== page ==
Workers’ compensation covers job-related trauma injuries and occupational diseases. Trauma injuries include things like falls, electrical or chemical burns, and motor vehicle accidents. Some of the more common occupational diseases are listed below. These conditions occur over the course of more than one work shift.
Originally, workers’ compensation was a legitimate alternative to a negligence claim. Injured workers could only recover money for economic losses, but they did not have to prove fault to obtain this compensation. Over the years, however, the amount of available compensation has decreased and processing delays have increased. A St. Louis workers’ compensation attorney helps ensure that victims quickly get a fair-sized piece of a shrinking financial pie.
Job-related hearing loss is the leading occupational disease in Missouri. Prolonged exposure to sounds as low as 80 decibels, which is basically the noise level at a school playground, could cause permanent hearing loss.
If it is caught early enough, hearing loss is rather easy to treat. But if the eardrum is damaged, risky surgery is the only alternative. Not everyone is a candidate for this procedure, and there are no guarantees of success.
Workers’ compensation pays all reasonably necessary medical bills in both these cases, whether the solution is a hearing aid or radical surgery.
Demolition and renovation workers are often exposed to asbestos. This substance, which was widely used in buildings before 1980, is extremely toxic. One microscopic fiber can cause mesothelioma, a rare and aggressive form of lung cancer, and other serious illnesses.
Frequently, the incubation period for these conditions is twenty or thirty years or even longer. By the time symptoms appear, the workers’ compensation claim deadline is long passed. But a variation of the discovery rule protects these victims. Injured workers need not file claims until they know the full extent of their illness and they connect that illness with a work-related condition.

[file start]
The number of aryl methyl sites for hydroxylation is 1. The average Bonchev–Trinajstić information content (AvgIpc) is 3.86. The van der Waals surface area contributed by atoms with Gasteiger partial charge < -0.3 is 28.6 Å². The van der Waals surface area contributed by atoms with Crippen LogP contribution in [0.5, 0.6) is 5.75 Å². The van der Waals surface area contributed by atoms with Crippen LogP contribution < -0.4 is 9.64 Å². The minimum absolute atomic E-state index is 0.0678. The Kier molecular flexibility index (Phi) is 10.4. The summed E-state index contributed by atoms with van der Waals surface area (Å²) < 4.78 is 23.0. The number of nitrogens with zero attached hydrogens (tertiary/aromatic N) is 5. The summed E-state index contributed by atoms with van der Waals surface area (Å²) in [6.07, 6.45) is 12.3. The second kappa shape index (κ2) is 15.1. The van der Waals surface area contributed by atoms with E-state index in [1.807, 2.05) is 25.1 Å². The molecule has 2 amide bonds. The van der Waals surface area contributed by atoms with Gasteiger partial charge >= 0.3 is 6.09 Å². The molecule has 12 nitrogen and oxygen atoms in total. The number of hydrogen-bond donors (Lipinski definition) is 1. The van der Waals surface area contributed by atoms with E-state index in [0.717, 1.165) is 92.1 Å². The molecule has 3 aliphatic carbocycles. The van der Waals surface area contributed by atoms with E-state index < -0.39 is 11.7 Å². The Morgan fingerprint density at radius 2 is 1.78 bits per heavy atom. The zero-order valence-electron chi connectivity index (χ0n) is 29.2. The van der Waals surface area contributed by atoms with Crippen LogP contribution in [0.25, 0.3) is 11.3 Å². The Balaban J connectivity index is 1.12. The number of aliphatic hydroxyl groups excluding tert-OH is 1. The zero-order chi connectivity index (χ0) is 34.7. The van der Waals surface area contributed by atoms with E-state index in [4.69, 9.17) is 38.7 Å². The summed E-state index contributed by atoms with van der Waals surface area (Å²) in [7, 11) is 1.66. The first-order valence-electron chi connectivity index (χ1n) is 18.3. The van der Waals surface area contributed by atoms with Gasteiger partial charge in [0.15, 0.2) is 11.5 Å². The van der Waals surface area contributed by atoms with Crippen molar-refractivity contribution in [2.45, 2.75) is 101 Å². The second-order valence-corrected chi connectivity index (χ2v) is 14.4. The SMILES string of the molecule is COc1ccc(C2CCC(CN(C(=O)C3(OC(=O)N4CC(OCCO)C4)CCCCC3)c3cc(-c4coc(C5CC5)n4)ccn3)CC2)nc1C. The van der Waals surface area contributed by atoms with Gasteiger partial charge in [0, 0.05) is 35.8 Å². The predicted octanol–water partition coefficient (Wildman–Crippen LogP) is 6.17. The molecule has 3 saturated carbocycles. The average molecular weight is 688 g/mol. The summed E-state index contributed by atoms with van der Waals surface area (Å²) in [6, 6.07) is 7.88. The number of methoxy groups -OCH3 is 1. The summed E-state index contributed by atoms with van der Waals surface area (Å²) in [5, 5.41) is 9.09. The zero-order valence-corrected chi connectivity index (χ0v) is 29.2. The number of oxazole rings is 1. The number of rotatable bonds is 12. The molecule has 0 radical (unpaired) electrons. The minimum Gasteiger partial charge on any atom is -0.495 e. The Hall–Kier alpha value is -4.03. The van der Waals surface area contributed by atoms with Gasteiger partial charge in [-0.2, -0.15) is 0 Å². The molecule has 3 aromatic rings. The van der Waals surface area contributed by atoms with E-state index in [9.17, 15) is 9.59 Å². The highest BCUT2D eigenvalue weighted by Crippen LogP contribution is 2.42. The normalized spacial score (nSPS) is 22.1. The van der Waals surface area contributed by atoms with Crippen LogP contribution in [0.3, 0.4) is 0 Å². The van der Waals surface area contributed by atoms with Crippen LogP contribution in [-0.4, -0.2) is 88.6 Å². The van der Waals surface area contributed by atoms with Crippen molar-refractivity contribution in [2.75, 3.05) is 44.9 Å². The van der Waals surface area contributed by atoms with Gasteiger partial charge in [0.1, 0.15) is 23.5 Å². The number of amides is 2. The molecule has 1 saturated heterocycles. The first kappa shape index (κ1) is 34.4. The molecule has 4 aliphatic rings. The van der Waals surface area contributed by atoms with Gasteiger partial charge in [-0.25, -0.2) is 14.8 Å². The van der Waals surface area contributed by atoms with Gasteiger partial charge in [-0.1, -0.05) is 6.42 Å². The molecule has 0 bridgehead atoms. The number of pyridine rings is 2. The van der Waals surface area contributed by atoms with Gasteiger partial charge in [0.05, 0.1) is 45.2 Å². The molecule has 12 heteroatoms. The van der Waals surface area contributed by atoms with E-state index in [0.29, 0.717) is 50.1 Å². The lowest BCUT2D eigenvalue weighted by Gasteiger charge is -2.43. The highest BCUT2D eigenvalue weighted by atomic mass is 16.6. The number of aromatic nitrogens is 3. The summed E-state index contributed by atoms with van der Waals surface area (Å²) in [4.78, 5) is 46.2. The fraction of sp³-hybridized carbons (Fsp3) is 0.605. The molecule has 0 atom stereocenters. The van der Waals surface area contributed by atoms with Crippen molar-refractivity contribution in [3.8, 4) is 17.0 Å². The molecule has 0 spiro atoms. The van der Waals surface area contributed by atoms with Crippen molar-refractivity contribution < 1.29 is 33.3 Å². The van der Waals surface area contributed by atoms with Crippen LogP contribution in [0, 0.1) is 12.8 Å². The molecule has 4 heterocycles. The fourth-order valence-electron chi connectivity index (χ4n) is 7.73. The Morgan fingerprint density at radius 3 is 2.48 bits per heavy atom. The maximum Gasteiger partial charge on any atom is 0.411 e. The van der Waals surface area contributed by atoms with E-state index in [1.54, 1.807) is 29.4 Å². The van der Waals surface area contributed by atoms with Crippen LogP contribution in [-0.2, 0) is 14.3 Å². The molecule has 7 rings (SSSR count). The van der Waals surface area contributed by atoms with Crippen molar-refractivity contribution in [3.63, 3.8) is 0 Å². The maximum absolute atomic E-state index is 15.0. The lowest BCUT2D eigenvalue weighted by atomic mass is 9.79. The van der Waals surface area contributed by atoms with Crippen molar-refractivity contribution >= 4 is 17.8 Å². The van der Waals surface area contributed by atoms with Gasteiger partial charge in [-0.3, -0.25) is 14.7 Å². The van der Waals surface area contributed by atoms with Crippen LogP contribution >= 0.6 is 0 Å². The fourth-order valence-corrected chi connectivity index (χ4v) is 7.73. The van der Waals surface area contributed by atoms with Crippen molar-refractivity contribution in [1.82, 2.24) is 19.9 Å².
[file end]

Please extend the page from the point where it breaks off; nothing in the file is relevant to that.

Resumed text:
Many jobs involve repetitive bending, stretching, kneeling, and stooping. These activities place considerable strain on knees, elbows, ankles, backs, and other areas of the body.
Commonly, people do not just kneel and bend at work. They also do these things in their everyday lives. So, a pre-existing or co-existing condition could be involved. These victims are usually entitled to maximum compensation. An attorney must simply establish that the job injury aggravated the outside condition, and not vice versa.
Carpal Tunnel Syndrome
Blue collar workers are not the only workers who risk injury. In fact, trauma injuries, such as falls, are more common among white-collar professionals. The same is true of occupational diseases, such as carpal tunnel syndrome. Constant typing could cause the carpal tunnel in the wrist to collapse and pinch nerves. CTS causes pain and eventually paralysis.
Rest is usually the best treatment for carpal tunnel syndrome. A few weeks without a paycheck, or even a few days without a check, could be devastating for many families. Fortunately, workers’ compensation includes a wage replacement benefit. Most victims receive two-thirds of their average weekly wages for the duration of their temporary disabilities.
Computer Vision Syndrome
Constantly typing usually also means constantly looking at a computer screen. The blue light that these screens emit could cause vision problems. Frequent breaks, which are only available in a few cases, might not be sufficient. As is the case with CTS, time off might be the only effective remedy. Once these employees return to work, they might need accommodations, such as special eyeglasses, so they can continue to do their jobs.
Occupational disease victims usually have legal options. For a free consultation with an experienced personal injury attorney in St. Louis, contact Schultz & Myers, Personal Injury Lawyers. Home, virtual, and hospital visits are available.